Having distorted the Sandinista tradition, Ortega has sought to quell dissent by targeting opponents and protestors. Ortega’s security forces attacked demonstrators during the 2018 protests resulting in the death of 300 people and 100,000 Nicaraguans fleeing the country. Over the past few days however in a surprise move, Nicaragua has freed almost all of its political prisoners. More than 200 were put on a plane and flown to Washington, D.C. 

Ortega later described the surprise release as a push to expel criminal provocateurs and “agents” of foreign powers who sought to undermine Nicaragua, while the United States hailed it as a “constructive step” toward improving human rights. 

In a Thursday evening speech. Ortega confirmed the prisoners’ release and said his government did not ask for anything in return.  

“We do not want any trace of those who are mercenaries to remain here in our country,” he said.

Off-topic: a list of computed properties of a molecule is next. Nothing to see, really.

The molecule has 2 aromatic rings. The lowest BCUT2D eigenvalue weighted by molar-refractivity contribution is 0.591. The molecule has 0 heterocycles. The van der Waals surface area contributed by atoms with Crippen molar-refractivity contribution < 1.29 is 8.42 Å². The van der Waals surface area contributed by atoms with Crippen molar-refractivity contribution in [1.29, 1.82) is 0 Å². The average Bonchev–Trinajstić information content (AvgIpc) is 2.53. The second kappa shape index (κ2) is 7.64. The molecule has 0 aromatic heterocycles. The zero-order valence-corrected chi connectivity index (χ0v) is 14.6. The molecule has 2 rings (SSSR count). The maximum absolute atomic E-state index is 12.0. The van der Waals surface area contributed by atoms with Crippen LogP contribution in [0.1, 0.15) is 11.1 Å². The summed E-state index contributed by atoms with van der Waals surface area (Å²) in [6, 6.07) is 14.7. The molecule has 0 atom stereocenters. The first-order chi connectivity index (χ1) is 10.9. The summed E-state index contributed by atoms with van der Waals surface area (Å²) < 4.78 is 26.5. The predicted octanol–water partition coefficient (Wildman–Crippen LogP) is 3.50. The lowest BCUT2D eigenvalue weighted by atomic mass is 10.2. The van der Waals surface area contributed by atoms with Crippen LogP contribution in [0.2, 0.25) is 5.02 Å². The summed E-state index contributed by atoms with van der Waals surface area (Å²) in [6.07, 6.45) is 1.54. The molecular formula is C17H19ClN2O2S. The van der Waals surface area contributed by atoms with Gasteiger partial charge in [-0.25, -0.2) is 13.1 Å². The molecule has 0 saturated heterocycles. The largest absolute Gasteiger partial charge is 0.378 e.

The freed political prisoners include five former presidential hopefuls who sought to challenge the increasingly authoritarian Ortega in a 2021 election only to be jailed in an unprecedented dragnet and criminalising of political dissent in the Central American country. Erika Guevara, Americas’ director for rights group Amnesty International, credited a sustained pressure campaign over years for helping bring about the release of prisoners.  

She pointed to “courageous and relentless condemnation” of Ortega’s repression both inside Nicaragua and overseas as a catalyst that generated global awareness of abuses. 

The Biden administration has imposed sanctions on the government and family of Ortega in recent years, and as The New York Times reported the prisoner release is likely revive a long-standing debate about whether sanctions work in Washington’s favour. 

But while recent events may bolster the argument that sanctions are effective, human rights activists say they remain wary. For now it might have lifted internal political pressure on the Ortega regime but there remains precious little sign of it being willing to loosen its grip on power, permit political dissent and hold free and fair elections.